How much does an app cost to develop, really?
With 85% of shoppers preferring an app over a website for online shopping and the UK being recognised as the most lucrative mobile app market in Europe, now is the time for businesses to get on board.
Budget-wise, it’s getting to the point where not having an app may be more expensive than the cost of developing one.
If you’re missing out on the millions of users who prefer apps over websites, you’ll be left behind by your competitors.
Let’s look at this frankly: app development is as expensive as it needs to be. We’ll give you some accurate projected costings in this article, but it all comes down to one factor.
There are, of course, cheaper solutions available on common freelancing platforms, but for those with any level of complexity or user need, only a bespoke app that maximises user experience will suffice.
If you’re working with an agency, you’ll usually pay in one of two ways: a fixed price based on the entire project from start to finish, or a ‘time and materials’ price that focuses on getting ‘X’ thing done over ‘X’ time. The latter option is much rarer but can be useful for businesses who have no in-house resources and want the agency to continue maintaining the app after completion.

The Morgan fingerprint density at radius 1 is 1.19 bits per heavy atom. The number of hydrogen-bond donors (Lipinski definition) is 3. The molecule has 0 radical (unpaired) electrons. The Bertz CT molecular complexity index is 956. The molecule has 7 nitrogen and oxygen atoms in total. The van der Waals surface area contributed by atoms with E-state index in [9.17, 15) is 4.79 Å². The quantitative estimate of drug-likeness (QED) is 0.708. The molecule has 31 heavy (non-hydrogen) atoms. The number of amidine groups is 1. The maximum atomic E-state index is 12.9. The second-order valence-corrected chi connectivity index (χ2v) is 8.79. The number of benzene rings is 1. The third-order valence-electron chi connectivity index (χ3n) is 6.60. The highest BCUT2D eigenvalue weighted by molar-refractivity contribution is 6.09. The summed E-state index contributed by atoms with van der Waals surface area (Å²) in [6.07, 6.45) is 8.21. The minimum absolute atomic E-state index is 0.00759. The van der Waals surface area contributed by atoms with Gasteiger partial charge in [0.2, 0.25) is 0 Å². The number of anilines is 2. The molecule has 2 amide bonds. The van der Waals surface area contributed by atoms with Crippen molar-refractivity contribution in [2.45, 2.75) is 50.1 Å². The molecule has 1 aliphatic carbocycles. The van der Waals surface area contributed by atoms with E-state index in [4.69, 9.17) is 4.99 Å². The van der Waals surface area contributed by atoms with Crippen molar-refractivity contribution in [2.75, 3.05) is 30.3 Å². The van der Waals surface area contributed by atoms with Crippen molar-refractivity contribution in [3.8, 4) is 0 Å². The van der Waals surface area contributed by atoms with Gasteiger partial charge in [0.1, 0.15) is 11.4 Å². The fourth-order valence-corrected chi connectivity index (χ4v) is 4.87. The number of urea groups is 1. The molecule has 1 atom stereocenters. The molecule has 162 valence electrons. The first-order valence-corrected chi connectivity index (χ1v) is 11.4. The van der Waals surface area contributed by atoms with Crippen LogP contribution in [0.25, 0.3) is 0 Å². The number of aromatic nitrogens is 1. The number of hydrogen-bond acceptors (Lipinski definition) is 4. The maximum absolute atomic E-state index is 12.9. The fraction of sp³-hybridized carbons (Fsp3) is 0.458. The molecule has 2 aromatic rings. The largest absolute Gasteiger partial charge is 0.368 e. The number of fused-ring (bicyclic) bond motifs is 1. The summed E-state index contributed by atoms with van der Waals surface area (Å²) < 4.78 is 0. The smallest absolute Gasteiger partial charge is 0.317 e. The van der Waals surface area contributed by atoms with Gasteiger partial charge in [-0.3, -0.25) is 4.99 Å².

So with these things in mind, where do our app project prices come from?
Navigate this guide:
The main factor in app development costs
As with most projects, the main cost associated with app development is that of time. But that’s an oversimplification, really – it’s actually about the team who are producing the app. These are your UX designers, developers and project managers – the people without whom the app would remain a concept.
There are an array of time-related factors that feed into an app development journey, each increasing the burden on this resource. As your ‘resource’ is, in this example, a team of trained professionals, their salaries or fees are directly related to the cost of your project.
The more of their time you take up, the more it will cost. Some facets such as user workshops can improve efficiency and decrease the time and complexity of the project – but most add new burdens that increase the timescale and therefore, the cost.
There are also hidden costs associated with app development that most people never consider. These are the individual skills, experience and qualifications of the delivery team – but also the organisational elements that lead to better app development.
For example, a project that is overseen by a dedicated project manager who has Agile experience will be more time-efficient and deliver a higher quality app than one without, which again adds to the cost.
Of course, you could try and build an app in-house and decrease the costs by using paid tools and freelancers. But in reality, the gulf of experience between a skilled app team and a new one can lead to project delays far in excess of any normal project cost.
How long does it take to build an app in the UK?